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Here are the top ten articles for the Japanese Food Site! These rankings are live and get reset at the beginning of each month, so check back often to see what your fellow visitors are most interested in!
1. Secrets of Making Light and Lacy Tempura
The technique of deep frying battered foods came from Portuguese traders but the Japanese made it their own with a special technique that results in a light and lacy tempura. No panko or bread crumbs required.
2. How to Choose High Quality Nori Seaweed Sheets
There are several grades of nori marketed around the world. Good quality nori sheets will make a difference in the taste of your nori dishes. Here is how to spot better quality nori.
3. Chukamen Ramen Noodles from Scratch Recipe
Not many people make ramen noodles from scratch when fresh noodles are so readily available at stores and restaurants, but here is a good homemade recipe in case you feel ambitious.
4. Japanese Mayonnaise Recipe
Smooth, soft and tangy, Japanese mayonnaise comes in squeezable tubes. But making your own fresh mayonnaise is very easy and more economical, too.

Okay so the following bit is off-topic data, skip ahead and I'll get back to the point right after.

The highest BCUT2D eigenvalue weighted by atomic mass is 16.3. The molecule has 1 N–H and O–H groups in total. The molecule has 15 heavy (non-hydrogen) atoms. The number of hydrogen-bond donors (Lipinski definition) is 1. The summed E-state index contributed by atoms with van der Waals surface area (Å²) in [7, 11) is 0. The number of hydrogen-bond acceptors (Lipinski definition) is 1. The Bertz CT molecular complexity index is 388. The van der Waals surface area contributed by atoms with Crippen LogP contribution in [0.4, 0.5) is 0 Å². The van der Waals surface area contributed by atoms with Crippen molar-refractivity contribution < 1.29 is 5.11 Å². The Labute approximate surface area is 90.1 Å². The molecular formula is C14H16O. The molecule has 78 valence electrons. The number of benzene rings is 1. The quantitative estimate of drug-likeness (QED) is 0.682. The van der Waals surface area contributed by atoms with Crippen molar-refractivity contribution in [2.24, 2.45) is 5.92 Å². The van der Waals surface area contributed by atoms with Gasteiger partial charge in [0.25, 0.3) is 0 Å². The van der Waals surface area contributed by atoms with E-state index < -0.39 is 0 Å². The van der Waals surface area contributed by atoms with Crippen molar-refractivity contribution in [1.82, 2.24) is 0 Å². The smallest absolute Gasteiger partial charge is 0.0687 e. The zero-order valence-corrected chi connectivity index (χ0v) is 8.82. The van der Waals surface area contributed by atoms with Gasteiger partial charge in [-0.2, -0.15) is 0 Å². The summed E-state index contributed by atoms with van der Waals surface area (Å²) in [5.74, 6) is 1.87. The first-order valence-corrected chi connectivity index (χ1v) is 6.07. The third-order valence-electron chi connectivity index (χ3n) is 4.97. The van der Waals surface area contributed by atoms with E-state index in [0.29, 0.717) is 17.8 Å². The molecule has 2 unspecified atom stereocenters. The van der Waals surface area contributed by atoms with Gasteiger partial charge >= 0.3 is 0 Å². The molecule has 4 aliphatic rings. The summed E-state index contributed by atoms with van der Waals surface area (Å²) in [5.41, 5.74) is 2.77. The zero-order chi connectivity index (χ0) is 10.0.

5. How to Cook Tako or Octopus Recipe
This rubbery cephalopod can be tender and flavorful when prepared properly. It is easier to cook than one might think.
6. Make Your Own Japa Dog-style Hot Dog Recipe
Until Japa Dog comes to your city, you can make your own homemade version.
7. Homemade Sweet Takuan Recipe
Make your own sweet pickled Japanese daikon radish instead of buying the pricey packaged version.
8. Quick and Easy Cabbage Tsukemono Recipe
Unlike other tsukemono recipes, this one can be eaten within only a few hours after salting.
9. Panko Japanese Bread Crumbs Recipe
Panko, or Japanese bread crumbs, is different from other types of bread crumbs. If you cannot buy panko pre-packaged, you can make your own using this easy recipe.
10. Testing Finger Method of Measuring Rice Water
Japanese medium and short grain rice takes less water than other types of rice, but just how much exactly? The finger method has been used for centuries but does it really render perfect rice?
Be sure to visit the Japanese Food Archives for all the articles!
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